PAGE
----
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What's New? - From the Yardarm cont.

Previous Yardarm News : 1 > 2 > 3 > 4 > 5 > 6 (2009 - 2012) > 7 (2013 -2014)

'Nasty' - The Norwegian " Skarv"
Courtesy Ted Else and Phil Simons.

At a decisive time in the decision-making by NATO, for the needs of Coastal Defence for 'Western Europe' - the unique "Nasty" class vessel was designed and built in Norway as a 'Private Venture' in 1958. A decision had already been made, by the British Gov't, to disband its own Coastal Forces element within the Royal Navy and apart from France, who had decided to leave the NATO, the responsibility for 'tactical' Western Coastal Defence, against any threatened future Soviet expansion, was passed to Norway.

From this original design, a development and building program was begun for 12 craft, the first of which - named "Tjeld"- (pennant number P343), gave its name as the Official class name. "Skarv" (P344), was the second built of this first batch. (All launched 1959-60) A second batch of 8 similar craft were ordered under this class name of "Tjeld", being launched between 1962/3)

Collectively however they all became widely known as the 'Nasty' class, several were built for West Germany (later transferred to Turkey), Greece and also the USA built many under licence (some to be used on covert missions in Vietnam and Cambodia).

Like the British 'Dark' class - they were powered by 2 x Napier Deltic Diesels, (now up rated and delivering 6200bhp), on two Shafts. With a LOA of 75'6", a full loaded weight of 76t - gave a top speed of 45knts.

(This craft should not be confused with the later "Skarv" - P990 - launched 1977 - built to a totally different design at 120ft and displacing 155t - the "Hauk" class - fully modernised and still in commission today).

Ex P344 "Skarv" - Southampton 2006.
Photo Courtesy Richard Hellyer.

Danish Brave class P513 (Sohesten) and P514 (Sohunden) in Antwerp. 2004. Courtesy Mr Phil Simons.

2 photos above courtesy Mr Flor van Otterdyk.

ST1502 alongside her new Marchwood berth, 28th November 2005.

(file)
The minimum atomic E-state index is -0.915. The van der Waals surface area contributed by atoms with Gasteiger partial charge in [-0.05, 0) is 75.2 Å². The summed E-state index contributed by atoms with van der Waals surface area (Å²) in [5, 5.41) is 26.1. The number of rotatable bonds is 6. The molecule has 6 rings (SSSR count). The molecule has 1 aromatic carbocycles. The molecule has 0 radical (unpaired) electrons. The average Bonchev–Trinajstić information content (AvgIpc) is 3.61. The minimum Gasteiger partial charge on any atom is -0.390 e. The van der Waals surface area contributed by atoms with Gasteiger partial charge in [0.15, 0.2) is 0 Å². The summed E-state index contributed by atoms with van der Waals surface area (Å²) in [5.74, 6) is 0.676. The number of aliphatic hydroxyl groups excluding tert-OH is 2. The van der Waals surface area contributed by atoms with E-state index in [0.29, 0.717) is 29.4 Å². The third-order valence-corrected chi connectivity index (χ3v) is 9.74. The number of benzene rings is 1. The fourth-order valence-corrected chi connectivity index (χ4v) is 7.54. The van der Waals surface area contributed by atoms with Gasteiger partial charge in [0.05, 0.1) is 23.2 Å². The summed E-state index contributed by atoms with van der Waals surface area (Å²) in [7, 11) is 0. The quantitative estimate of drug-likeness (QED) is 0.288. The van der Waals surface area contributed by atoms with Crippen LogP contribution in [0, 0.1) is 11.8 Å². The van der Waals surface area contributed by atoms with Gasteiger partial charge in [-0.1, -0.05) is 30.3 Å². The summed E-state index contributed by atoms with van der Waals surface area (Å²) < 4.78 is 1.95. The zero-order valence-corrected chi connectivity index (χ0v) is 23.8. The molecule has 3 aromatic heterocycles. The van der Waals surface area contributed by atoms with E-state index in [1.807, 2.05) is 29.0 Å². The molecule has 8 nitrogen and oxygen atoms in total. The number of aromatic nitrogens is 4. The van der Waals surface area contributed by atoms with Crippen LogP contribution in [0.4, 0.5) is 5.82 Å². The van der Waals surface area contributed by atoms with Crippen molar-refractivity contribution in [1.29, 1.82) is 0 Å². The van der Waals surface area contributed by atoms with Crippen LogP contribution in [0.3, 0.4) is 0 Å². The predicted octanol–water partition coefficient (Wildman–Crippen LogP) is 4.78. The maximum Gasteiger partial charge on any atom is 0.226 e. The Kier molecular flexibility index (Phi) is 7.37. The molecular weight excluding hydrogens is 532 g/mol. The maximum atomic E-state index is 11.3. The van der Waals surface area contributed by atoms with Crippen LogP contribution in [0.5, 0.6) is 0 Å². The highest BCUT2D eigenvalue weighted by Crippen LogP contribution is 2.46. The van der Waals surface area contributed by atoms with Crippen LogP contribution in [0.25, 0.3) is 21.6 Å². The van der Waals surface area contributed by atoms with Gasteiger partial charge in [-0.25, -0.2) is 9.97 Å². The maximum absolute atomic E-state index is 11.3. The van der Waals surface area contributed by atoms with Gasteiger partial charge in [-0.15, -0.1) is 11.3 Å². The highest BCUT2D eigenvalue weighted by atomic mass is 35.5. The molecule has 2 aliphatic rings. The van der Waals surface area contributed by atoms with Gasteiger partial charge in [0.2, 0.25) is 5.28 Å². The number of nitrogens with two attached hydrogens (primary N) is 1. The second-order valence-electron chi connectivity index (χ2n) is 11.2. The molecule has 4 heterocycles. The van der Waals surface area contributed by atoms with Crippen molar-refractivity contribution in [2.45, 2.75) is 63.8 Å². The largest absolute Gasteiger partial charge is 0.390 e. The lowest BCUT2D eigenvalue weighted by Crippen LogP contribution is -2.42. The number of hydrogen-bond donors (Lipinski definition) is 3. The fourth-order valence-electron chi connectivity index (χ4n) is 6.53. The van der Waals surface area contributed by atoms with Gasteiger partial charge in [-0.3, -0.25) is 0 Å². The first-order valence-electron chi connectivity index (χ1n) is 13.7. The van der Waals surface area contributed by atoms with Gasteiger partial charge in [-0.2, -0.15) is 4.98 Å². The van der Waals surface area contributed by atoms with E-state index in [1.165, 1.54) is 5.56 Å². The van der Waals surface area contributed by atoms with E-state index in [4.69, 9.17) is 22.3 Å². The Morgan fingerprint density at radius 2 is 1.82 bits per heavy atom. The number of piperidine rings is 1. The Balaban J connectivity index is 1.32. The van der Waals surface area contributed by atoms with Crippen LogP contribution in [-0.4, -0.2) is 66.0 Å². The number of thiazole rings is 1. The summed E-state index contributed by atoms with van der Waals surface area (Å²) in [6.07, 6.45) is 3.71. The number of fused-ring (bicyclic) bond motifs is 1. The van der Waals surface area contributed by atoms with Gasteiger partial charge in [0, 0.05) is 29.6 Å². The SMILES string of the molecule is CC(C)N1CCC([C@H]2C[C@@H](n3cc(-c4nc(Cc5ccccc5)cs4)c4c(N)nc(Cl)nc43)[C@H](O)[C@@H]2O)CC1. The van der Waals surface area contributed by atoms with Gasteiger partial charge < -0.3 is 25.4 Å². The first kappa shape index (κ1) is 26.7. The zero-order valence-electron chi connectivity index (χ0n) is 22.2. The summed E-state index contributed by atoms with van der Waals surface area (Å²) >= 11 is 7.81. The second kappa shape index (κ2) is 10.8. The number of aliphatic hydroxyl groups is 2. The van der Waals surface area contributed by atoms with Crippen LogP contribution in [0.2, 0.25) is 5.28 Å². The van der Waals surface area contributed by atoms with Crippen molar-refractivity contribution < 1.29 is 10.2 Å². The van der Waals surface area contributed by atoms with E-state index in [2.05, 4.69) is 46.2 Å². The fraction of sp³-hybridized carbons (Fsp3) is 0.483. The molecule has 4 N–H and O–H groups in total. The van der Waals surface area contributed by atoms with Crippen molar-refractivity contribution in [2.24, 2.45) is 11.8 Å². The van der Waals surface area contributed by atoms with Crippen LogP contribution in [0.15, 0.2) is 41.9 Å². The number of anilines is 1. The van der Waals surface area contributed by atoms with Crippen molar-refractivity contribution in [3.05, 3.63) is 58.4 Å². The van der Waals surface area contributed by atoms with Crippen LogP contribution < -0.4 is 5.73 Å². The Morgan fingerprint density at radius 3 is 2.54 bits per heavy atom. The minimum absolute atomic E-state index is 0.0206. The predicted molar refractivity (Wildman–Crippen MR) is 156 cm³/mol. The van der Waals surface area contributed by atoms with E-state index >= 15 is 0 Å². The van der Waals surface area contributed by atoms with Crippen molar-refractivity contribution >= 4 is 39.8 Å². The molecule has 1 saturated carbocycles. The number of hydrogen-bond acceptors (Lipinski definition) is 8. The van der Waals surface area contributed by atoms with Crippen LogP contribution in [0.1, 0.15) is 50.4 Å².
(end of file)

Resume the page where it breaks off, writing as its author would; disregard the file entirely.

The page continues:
The end of the Husbands shipyard sheds, as they are demolished 15th October 2005.

(Picture on left - sheds demoilished) Courtesy R Hellyer

ST1502 in front of the Husbands Shipyard sheds on 30th September 2005. Crew David Ross and Terry Ford.

(Right photo-courtesy Southern Daily Echo)

As advised the Trust left the Husbands Shipyard sheds on the 30th September 2005

This picture shows the members, from the left, David Ross, Mike Gilling, Peter Baillie, in the background behind Dainty is Clive Frampton, Richard Hellyer, Terry Ford. They are pushing the last boat, FMD 5004 ex HMS Dainty, out of the sheds, prior to the sheds being demolished.

(Photo courtesy Southern Daily Echo)

Gay Archer enters the water after many years ashore.
Courtesy Ted Else

ST1502 visiting the Hythe Sailing Club Sunday 10th July 2005.

On the 21st June 2005, a delegation consisting of our Chairman Charles du Cane, Ray Hubble and Richard Hellyer travelled to the Imperial War Museum Duxford. Representatives from Coastal Forces Heritage Trust also attended, and a plaque handing the boat to the IWM was exchanged. The boat is now the property of the IWM, and will have a long term and safe home, on view to the public at all times.

(Picutres courtesy of the IWM)

On the 25th May, ST 1502 was wheeled out from the shed at Marchwood, and with the assistance of a crane, launched onto the Solent. All went very well and she was safely moored alongside ready to go, by 1230 on that day.

On the 27th April 2005, we towed MTB71 on her trailer, from the shed at Marchwood. On the 28th April, she was transported from Marchwood to Imperial War Museum Duxford, her new home.


Humber goes home

On the 31st March 2005, we towed RASC Humber on her trailer, from the shed at Marchwood. On the 1st April, her removal trailer arrived and she was transported to her new home, with Mr George Black in Norfolk.

RASC Humber outside the shed at Marchwood, prior to move to Norfolk.
31st March 2005.

RASC Humber on her trailer, with new owner George Black, ready to start the trip to Norfolk, 1st April 2005.

RASC Humber arrives at her new home, Norfolk, 1st April 2005.

Gus departs to a new home, 22/03/05.

Visit the "Boat Histories Gay Class" to see progress on the Gay Archer restoration. Any help from previous crew or those who worked with these boats, will be welcome.

Queen Gull leaves the Trust for her new home as part of the Classic Motor Boat Association, February 2005.

Rosie, 25ft fast motor boat, goes home to her original owner. February 2005.

Issotta returns to Hampshire County Council 26/01/05

20 cylinder Mercedes Benz engine ex German e-boat, leaves the Trust for a new home. 02.02.05.

Napier Deltic engine returns to the Napier Heritage Trust
click here

The beginning of the 5004 restoration programme, December 2004. Due for completion March 2005 - click here

MT2800 and ST433 are now on the Boats page - click here

S130 work proceeds apace - click here

S130 was safely towed to Plymouth on 6th/7th November 2004, from Southampton. She passed the postion where the Slapton Sands raid took place, en route. She lay at bouys until the 25th November 2004, in Plymouth,when she was put on a cradle and slipped at Mashfords Shipyard, Cremyll, Cornwall. click here

Countdown to departure

Our President Gus Halliday cuts a cake at the end of the 2004 AGM, to mark the start of countdown to our departure...11 months and 30 days to go. 62 members attended a very successfull AGM. 02 September 2004 at Marchwood.

Previous Yardarm News : 1 > 2 > 3 > 4 > 5 > 6 (2009 - 2012) > 7 (2013 -2014)


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